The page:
The Leisure Architecture of Wayne McAllister

Front Cover
Gibbs Smith, 2007 - Architecture - 160 pages
3 Reviews
The work of late commercial architect Wayne McAllister (1907-2000) is responsible for much of the character of Southern California today. His Fred-and-Ginger nightclubs and glinting-steel-and-blazing-neon circular drive-ins brought Hollywood to life. His Sands Hotel in Las Vegas became the home of the Rat Pack; the mythology of Frank Sinatra, Dean Martin, and Sammy Davis Jr. owes a great deal to the swank glamour of the Copa Room and the Sands Hotel, one of McAllister's finest.

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Review: The Leisure Architecture of Wayne McAllister

User Review  - David Allen - Goodreads

McAllister was a midcentury architect of diners, coffee shops, hotels and casinos, including Las Vegas' Sands, few of which survive. Great pictures and memorabilia, slight and perhaps overenthusiastic ... Read full review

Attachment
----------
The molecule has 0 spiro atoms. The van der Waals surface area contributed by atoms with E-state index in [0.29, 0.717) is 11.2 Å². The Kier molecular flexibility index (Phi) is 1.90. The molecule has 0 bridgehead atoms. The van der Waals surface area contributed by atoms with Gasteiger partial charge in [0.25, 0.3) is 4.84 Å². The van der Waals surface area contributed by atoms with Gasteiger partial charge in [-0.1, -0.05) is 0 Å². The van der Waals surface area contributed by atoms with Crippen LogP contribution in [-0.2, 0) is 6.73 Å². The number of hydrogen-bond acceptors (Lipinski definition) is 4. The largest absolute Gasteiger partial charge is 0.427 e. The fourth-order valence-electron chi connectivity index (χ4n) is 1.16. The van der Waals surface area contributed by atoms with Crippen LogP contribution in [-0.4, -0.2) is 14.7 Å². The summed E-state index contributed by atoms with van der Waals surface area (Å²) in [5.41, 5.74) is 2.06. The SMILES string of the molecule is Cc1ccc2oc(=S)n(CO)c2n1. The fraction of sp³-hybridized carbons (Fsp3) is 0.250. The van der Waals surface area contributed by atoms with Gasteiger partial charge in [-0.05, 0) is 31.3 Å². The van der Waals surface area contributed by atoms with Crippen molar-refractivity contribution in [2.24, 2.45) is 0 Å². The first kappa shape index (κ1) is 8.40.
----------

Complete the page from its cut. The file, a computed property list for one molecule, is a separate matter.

Review: The Leisure Architecture of Wayne McAllister

User Review  - Goodreads

McAllister was a midcentury architect of diners, coffee shops, hotels and casinos, including Las Vegas' Sands, few of which survive. Great pictures and memorabilia, slight and perhaps overenthusiastic ... Read full review

Contents

Preface
6
Biography
14
Agua Caliente
32
Copyright

4 other sections not shown

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About the author (2007)

Chris Nichols has worked in the historic preservation community for fifteen years. His work has been profiled in Smithsonian Magazine, the Los Angeles Times, L.A. Weekly, and New Times L.A. He is the outreach chair of the Los Angeles Conservancy Modern Committee and an editor for Los Angeles Magazine.

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